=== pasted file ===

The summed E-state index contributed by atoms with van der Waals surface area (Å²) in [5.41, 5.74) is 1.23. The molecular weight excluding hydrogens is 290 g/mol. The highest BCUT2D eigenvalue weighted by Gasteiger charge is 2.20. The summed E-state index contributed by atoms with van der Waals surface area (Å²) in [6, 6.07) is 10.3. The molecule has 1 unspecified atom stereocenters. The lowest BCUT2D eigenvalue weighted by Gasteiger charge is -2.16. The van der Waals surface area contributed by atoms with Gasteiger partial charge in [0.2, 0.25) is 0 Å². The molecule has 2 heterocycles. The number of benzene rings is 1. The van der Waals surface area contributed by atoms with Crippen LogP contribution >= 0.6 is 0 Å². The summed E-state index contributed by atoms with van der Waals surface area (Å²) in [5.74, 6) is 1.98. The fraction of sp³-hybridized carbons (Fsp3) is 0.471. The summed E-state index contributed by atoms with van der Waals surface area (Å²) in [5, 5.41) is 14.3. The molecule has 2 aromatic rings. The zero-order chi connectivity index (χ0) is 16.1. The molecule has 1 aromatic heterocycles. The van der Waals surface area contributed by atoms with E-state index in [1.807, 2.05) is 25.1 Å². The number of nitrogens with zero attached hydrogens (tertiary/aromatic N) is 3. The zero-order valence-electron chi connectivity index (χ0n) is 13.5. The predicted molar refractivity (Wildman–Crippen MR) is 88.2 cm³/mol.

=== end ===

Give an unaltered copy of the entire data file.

The summed E-state index contributed by atoms with van der Waals surface area (Å²) in [5.41, 5.74) is 1.23. The molecular weight excluding hydrogens is 290 g/mol. The highest BCUT2D eigenvalue weighted by Gasteiger charge is 2.20. The summed E-state index contributed by atoms with van der Waals surface area (Å²) in [6, 6.07) is 10.3. The molecule has 1 unspecified atom stereocenters. The lowest BCUT2D eigenvalue weighted by Gasteiger charge is -2.16. The van der Waals surface area contributed by atoms with Gasteiger partial charge in [0.2, 0.25) is 0 Å². The molecule has 2 heterocycles. The number of benzene rings is 1. The van der Waals surface area contributed by atoms with Crippen LogP contribution >= 0.6 is 0 Å². The summed E-state index contributed by atoms with van der Waals surface area (Å²) in [5.74, 6) is 1.98. The fraction of sp³-hybridized carbons (Fsp3) is 0.471. The summed E-state index contributed by atoms with van der Waals surface area (Å²) in [5, 5.41) is 14.3. The molecule has 2 aromatic rings. The zero-order chi connectivity index (χ0) is 16.1. The molecule has 1 aromatic heterocycles. The van der Waals surface area contributed by atoms with E-state index in [1.807, 2.05) is 25.1 Å². The number of nitrogens with zero attached hydrogens (tertiary/aromatic N) is 3. The zero-order valence-electron chi connectivity index (χ0n) is 13.5. The predicted molar refractivity (Wildman–Crippen MR) is 88.2 cm³/mol.